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B2.3 Regulatory capacity

Characteristics

A clear regulatory framework is an important instrument for IWRM, but ensuring compliance is often difficult. Effective regulation requires human and technical capacity. For instance, to carry out monitoring effectively, an organisation requires the equipment (and the ability to use it) to uncover and deal with non-compliance. Sufficient manpower, expertise and data are essential for the application of the different regulatory tools (C6) and economic instruments (C7). For example, to improve water quality, a regulatory agency needs to have reliable water quality data and staff trained to interpret these data correctly. An economic regulator needs capacity in financial analysis and access to the necessary information. Regulation, moreover, requires fact finding and investigation. All these tasks need to be underpinned by financial capacity.

Important tools to ensure regulatory capacity are a well-developed legislative framework (A2), the presence of enforcement agencies, mechanisms and structures (B1.5), information and communication systems (C8) and education and training (C4), and water management indicators (C1.5).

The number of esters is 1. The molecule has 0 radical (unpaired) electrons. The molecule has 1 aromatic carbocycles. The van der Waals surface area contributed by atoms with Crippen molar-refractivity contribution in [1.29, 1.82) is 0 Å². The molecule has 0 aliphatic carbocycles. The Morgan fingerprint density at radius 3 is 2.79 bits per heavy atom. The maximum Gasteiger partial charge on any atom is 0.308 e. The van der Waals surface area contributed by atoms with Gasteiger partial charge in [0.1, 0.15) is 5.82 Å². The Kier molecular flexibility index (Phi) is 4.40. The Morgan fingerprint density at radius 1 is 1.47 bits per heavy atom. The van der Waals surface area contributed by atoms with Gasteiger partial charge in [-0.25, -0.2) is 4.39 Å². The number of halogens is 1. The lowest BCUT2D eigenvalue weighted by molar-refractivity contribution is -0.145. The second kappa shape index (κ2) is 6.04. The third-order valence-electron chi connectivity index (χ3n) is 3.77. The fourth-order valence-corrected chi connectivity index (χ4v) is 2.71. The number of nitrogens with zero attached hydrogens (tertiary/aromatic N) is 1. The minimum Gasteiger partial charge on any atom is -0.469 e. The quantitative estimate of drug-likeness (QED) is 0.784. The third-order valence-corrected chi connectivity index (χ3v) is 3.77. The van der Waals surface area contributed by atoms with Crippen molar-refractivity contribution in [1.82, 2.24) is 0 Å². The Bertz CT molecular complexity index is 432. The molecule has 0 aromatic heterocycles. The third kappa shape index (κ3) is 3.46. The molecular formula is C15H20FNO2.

Plans for regulatory capacity building must be preceded by an assessment of current capacity, and the establishment of regulatory instruments (C5). This assessment needs to be linked to water resources assessment (C1) and to policy making (A1) and planning (C2). Capacity building should include the building of legitimacy with those regulated.

Lessons learned

  • Experience shows that capacity building that emphasises skills rather than knowledge transfer can improve the performance of regulatory organisations.
  • Training of trainers programmes have been shown to be highly cost-effective (B2.4).
  • Regulatory capacity building can be seen as integral to the development of regulations themselves. If regulatory capacity building receives early attention, the risk of ineffective regulation can be minimised.
  • Efforts to ensure that regulatory staff accept the legitimacy of their task, and place emphasis on integrity, are key to building strong regulatory organisations.
  • Legitimacy with those regulated is important for ensuring acceptability and compliance.



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